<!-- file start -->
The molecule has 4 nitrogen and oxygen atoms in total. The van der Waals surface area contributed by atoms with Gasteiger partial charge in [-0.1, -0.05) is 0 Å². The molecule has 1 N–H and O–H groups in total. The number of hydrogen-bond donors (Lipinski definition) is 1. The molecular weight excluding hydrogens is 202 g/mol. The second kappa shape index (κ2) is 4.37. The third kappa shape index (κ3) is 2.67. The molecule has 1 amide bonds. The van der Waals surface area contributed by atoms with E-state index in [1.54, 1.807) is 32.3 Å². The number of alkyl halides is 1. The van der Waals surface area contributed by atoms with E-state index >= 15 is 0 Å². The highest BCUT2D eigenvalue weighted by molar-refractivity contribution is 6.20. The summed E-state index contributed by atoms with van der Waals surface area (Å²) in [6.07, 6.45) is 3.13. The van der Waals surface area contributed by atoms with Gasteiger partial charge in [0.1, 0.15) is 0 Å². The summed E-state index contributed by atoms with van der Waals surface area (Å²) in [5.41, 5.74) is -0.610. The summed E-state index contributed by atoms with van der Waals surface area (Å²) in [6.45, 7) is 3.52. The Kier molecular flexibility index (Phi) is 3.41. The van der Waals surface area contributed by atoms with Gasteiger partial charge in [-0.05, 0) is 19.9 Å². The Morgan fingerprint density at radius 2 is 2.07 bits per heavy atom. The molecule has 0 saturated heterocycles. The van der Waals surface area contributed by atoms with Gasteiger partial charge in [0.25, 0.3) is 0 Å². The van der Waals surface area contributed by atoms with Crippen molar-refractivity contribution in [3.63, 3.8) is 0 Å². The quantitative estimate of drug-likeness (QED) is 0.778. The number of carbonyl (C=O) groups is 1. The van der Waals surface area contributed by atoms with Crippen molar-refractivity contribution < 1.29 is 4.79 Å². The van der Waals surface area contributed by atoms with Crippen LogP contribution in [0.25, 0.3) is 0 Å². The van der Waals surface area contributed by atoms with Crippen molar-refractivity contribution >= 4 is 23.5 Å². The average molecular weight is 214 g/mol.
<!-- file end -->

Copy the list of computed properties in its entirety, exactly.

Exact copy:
The molecule has 4 nitrogen and oxygen atoms in total. The van der Waals surface area contributed by atoms with Gasteiger partial charge in [-0.1, -0.05) is 0 Å². The molecule has 1 N–H and O–H groups in total. The number of hydrogen-bond donors (Lipinski definition) is 1. The molecular weight excluding hydrogens is 202 g/mol. The second kappa shape index (κ2) is 4.37. The third kappa shape index (κ3) is 2.67. The molecule has 1 amide bonds. The van der Waals surface area contributed by atoms with E-state index in [1.54, 1.807) is 32.3 Å². The number of alkyl halides is 1. The van der Waals surface area contributed by atoms with E-state index >= 15 is 0 Å². The highest BCUT2D eigenvalue weighted by molar-refractivity contribution is 6.20. The summed E-state index contributed by atoms with van der Waals surface area (Å²) in [6.07, 6.45) is 3.13. The van der Waals surface area contributed by atoms with Gasteiger partial charge in [0.1, 0.15) is 0 Å². The summed E-state index contributed by atoms with van der Waals surface area (Å²) in [5.41, 5.74) is -0.610. The summed E-state index contributed by atoms with van der Waals surface area (Å²) in [6.45, 7) is 3.52. The Kier molecular flexibility index (Phi) is 3.41. The van der Waals surface area contributed by atoms with Gasteiger partial charge in [-0.05, 0) is 19.9 Å². The Morgan fingerprint density at radius 2 is 2.07 bits per heavy atom. The molecule has 0 saturated heterocycles. The van der Waals surface area contributed by atoms with Gasteiger partial charge in [0.25, 0.3) is 0 Å². The van der Waals surface area contributed by atoms with Crippen molar-refractivity contribution in [3.63, 3.8) is 0 Å². The quantitative estimate of drug-likeness (QED) is 0.778. The number of carbonyl (C=O) groups is 1. The van der Waals surface area contributed by atoms with Crippen molar-refractivity contribution < 1.29 is 4.79 Å². The van der Waals surface area contributed by atoms with Crippen LogP contribution in [0.25, 0.3) is 0 Å². The van der Waals surface area contributed by atoms with Crippen molar-refractivity contribution >= 4 is 23.5 Å². The average molecular weight is 214 g/mol.